Here is a look at some of the major disasters in soccer stadiums over the last 40 years:

October 1982, Russia

Fans were crushed as they left a UEFA Cup tie between Spartak Moscow and Dutch side HFC Haarlem at the Luzhniki Stadium in Moscow.

Officials from the former Soviet Union did not disclose the tragedy for years. When they did, they gave an official death toll of 66 although the number who died in a crush at one exit could have been as high as 340.

May 1985, Britain

At least 56 people were killed and more than 200 injured when fire broke out in the stands at the Valley Parade stadium in Bradford during a third division match against Lincoln City.

May 1985, Belgium

Thirty-nine fans died and more than 600 were injured in fan violence before the European Cup final between Juventus and Liverpool at the Heysel Stadium in Brussels.

March 1988, Nepal

A stampede towards locked exits in a hailstorm at Nepal’s national soccer stadium in Kathmandu killed more than 90 fans.

April 1989, Britain

Ninety-six Liverpool supporters were crushed to death in an over-crowded and fenced-in enclosure at the Hillsborough Stadium in Sheffield before an FA Cup semi-final between Liverpool and Nottingham Forest.

One victim died last June, 32 years after suffering severe and irreversible brain damage at Hillsborough.

January 1991, South Africa

Forty-two people died in a stampede during a pre-season game at the Oppenheimer Stadium in the mining town of Orkney between the Kaizer Chiefs and the Orlando Pirates. A Pirates fan had attacked Chiefs supporters in the crowd with a knife.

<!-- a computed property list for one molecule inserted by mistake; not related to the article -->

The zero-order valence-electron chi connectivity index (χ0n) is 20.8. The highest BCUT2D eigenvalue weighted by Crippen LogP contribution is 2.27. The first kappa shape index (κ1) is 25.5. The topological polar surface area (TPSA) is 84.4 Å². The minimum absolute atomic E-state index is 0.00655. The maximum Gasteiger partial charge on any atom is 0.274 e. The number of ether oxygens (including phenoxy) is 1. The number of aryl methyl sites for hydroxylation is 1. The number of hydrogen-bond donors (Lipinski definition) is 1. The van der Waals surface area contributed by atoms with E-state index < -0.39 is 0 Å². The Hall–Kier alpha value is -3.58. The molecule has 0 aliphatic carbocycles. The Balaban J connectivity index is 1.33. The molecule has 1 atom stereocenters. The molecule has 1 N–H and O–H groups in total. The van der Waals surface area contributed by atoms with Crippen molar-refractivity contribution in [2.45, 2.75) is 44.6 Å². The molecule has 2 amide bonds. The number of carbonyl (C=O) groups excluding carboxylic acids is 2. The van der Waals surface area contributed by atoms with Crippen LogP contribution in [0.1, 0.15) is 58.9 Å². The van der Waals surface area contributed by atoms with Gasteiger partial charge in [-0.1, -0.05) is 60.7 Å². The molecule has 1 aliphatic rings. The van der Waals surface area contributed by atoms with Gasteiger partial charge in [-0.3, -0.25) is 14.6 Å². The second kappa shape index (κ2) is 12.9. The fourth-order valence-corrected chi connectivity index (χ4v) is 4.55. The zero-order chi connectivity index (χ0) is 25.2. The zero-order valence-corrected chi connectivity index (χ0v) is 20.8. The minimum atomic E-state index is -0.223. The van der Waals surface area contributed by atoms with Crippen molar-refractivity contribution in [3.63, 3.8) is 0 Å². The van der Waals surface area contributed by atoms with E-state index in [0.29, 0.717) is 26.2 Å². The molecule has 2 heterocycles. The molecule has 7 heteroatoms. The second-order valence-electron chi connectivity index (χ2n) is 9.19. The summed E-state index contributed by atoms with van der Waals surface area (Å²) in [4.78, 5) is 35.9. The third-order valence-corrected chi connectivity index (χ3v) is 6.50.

May 1992, France

A stand at Bastia’s Furiani Stadium collapsed before a French Cup semi-final against Olympique de Marseille, killing 18 and injuring more than 2,300.

Last year, the French parliament passed a law banning professional matches taking place in the country on May 5 in memory of the victims.

October 1996, Guatemala

Up to 82 people died and at least 147 were injured when an avalanche of fans tumbled down seats and a flight of stairs at a World Cup qualifying match between Guatemala and Costa Rica in Guatemala City.

April 2001, South Africa

At least 43 people were crushed to death when soccer fans tried to force their way into Johannesburg’s huge Ellis Park Stadium midway through a top South African league match.

May 2001, Ghana

Around 126 people were killed in a stampede at Accra’s main soccer stadium when police fired tear gas at rioting fans in one of Africa’s worst soccer disasters.

March 2009, Ivory Coast

At least 19 people were killed during a stampede at Abidjan’s Felix Houphouet-Boigny stadium before a World Cup soccer qualifying match against Malawi.

February 2012, Egypt

Fans rioted at the end of a match between rivals Al-Masry and Al-Ahly in the city of Port Said. At least 73 people were killed and more than 1,000 injured, and the Egyptian league was suspended for two years.

January 2022, Cameroon

At least eight people died and 38 were injured in a stampede at the Yaounde Olembe Stadium in Cameroon before the host country’s Africa Cup of Nations last-16 game against Comoros.